April 15, 2010

Janet Napolitano is probably getting some satisfaction from the fact that reality has proven the bulletin issued by her Homeland Security department last year -- warning that the nation was about to be hit by a fresh wave of right-wing extremism and its attendant violence -- all too prescient.

Especially the part where it warned that these extremists were working hard to recruit military veterans:

Returning veterans possess combat skills and experience that are attractive to rightwing extremists. DHS/I&A is concerned that rightwing extremists will attempt to recruit and radicalize returning veterans in order to boost their violent capabilities.

At the time the bulletin was issued, the right-wing media put up a hue and cry claiming that DHS was smearing veterans as potential terrorist threats, and demanding Napolitano's head. And even though Napolitano rebutted their nonsense, the conventional-wisdom talking point out of the affair was that DHS had unfairly smeared folks in the military.

Now it's clear that the Pentagon is aware that it has a problem: From Stars and Stripes:

The Pentagon is cracking down on extremism in its ranks with a new set of rules restricting servicemembers from participating on the Web sites of supremacist groups.

A new Defense Department directive on dissident and political activity issued on November 27 — the first since 1996 — says servicemembers “must not actively advocate supremacist doctrine, ideology, or causes.” This includes writing blogs or posting on Web sites.

... Last July, Stars and Stripes reported that 130 members of newsaxon.org, a social networking Web site affiliated with the National Socialist Movement, had listed “military” as their job in “Facebook”-style user profiles. Swatsikas, Nazi symbolism and militant imagery emblazon the site.


Army and Defense Department officials said at the time that extremist activity was not considered “an Army-wide issue.” And there was confusion, Potok said, about what defined “active participation.” Previously, membership alone in an extremist group was not enough for disciplinary action, though banned activities included distributing materials and demonstrating.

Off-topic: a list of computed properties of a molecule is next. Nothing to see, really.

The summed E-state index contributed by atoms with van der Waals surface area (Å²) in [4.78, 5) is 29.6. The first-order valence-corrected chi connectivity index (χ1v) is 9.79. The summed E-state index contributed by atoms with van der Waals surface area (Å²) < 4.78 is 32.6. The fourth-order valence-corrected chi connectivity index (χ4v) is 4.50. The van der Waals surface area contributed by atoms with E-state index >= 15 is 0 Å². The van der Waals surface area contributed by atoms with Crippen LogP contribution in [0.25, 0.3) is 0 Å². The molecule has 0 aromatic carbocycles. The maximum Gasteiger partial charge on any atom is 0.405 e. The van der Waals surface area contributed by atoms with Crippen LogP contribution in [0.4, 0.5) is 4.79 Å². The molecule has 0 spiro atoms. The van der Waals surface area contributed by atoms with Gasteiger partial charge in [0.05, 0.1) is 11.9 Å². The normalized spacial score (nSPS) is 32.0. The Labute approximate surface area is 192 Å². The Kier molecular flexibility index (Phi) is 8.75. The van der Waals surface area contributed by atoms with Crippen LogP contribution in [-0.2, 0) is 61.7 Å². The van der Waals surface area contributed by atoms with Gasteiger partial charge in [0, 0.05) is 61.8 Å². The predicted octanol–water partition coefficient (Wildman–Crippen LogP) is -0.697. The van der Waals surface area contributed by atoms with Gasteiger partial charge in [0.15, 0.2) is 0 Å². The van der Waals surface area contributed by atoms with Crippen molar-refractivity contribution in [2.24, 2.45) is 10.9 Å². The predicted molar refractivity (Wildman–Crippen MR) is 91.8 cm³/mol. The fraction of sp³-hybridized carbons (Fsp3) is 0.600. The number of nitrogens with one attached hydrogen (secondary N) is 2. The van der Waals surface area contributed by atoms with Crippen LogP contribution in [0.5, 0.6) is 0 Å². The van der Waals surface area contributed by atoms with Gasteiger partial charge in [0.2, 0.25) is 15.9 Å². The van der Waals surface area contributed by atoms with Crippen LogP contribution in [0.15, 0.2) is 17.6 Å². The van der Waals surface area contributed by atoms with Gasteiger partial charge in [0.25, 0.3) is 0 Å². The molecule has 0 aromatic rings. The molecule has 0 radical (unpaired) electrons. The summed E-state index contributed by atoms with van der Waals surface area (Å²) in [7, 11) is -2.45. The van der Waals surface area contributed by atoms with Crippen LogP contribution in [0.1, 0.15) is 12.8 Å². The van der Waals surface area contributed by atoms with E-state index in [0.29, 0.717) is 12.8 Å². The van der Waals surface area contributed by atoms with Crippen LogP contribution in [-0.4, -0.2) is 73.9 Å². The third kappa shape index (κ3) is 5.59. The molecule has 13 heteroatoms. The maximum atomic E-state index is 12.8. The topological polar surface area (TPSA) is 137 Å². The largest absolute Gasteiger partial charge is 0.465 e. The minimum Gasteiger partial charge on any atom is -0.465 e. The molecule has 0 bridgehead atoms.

“The one worry here is that enforcement of these regulations may be very uneven. It leaves the decision up to local commanders and we’ve really yet to see how that’s going to work,” Potok said. “The hope is that this clarifies that even advocacy of these kinds of ideas is not consistent with being in the military.”

The arrests of the Hutaree militia made clear that the concern was full grounded in reality. As Newsweek observed in its report on the rise of right-wing extremists:

The rambling rants of the Hutaree might seem funny, in a sick sort of way, but they are far from harmless. The FBI busted nine members last month for allegedly plotting to trigger an "uprising" against the government by assassinating a local police officer and then ambushing colleagues who attended the funeral by blowing up improvised explosive devices. They may have had some professional instruction: one of the men in the group, Michael Meeks, is a Persian Gulf War veteran who served four years in the Marines and was a decorated rifle expert, according to Marine Corps records. Another member, Kristopher Sickles, is an Army vet (discharged "under other than honorable conditions," according to prosecutors).

After all, as we explained at the time, the DHS report's assessment of the situation vis a vis veterans was if anything understated:

This is, in fact, precisely accurate -- and as we pointed out from the get-go, this is the view not merely of DHS, but of the FBI. A July 2008 assessment of the situation by the FBI (titled White Supremacist Recruitment of Military Personnel Since 9/11) found that the numbers of identifiable neo-Nazis within the ranks was quite small (only a little over 200), but warned:

Military experience—ranging from failure at basic training to success in special operations forces—is found throughout the white supremacist extremist movement. FBI reporting indicates extremist leaders have historically favored recruiting active and former military personnel for their knowledge of firearms, explosives, and tactical skills and their access to weapons and intelligence in preparation for an anticipated war against the federal government, Jews, and people of color.

... The prestige which the extremist movement bestows upon members with military experience grants them the potential for influence beyond their numbers. Most extremist groups have some members with military experience, and those with military experience often hold positions of authority within the groups to which they belong.

... Military experience—often regardless of its length or type—distinguishes one within the extremist movement. While those with military backgrounds constitute a small percentage of white supremacist extremists, FBI investigations indicate they frequently have higher profiles within the movement, including recruitment and leadership roles.

... New groups led or significantly populated by military veterans could very likely pursue more operationally minded agendas with greater tactical confidence. In addition, the military training veterans bring to the movement and their potential to pass this training on to others can increase the ability of lone offenders to carry out violence from the movement’s fringes.

This is underscored by a Wall Street Journal story today outlining the FBI work that both produced this assessment and the operation that followed: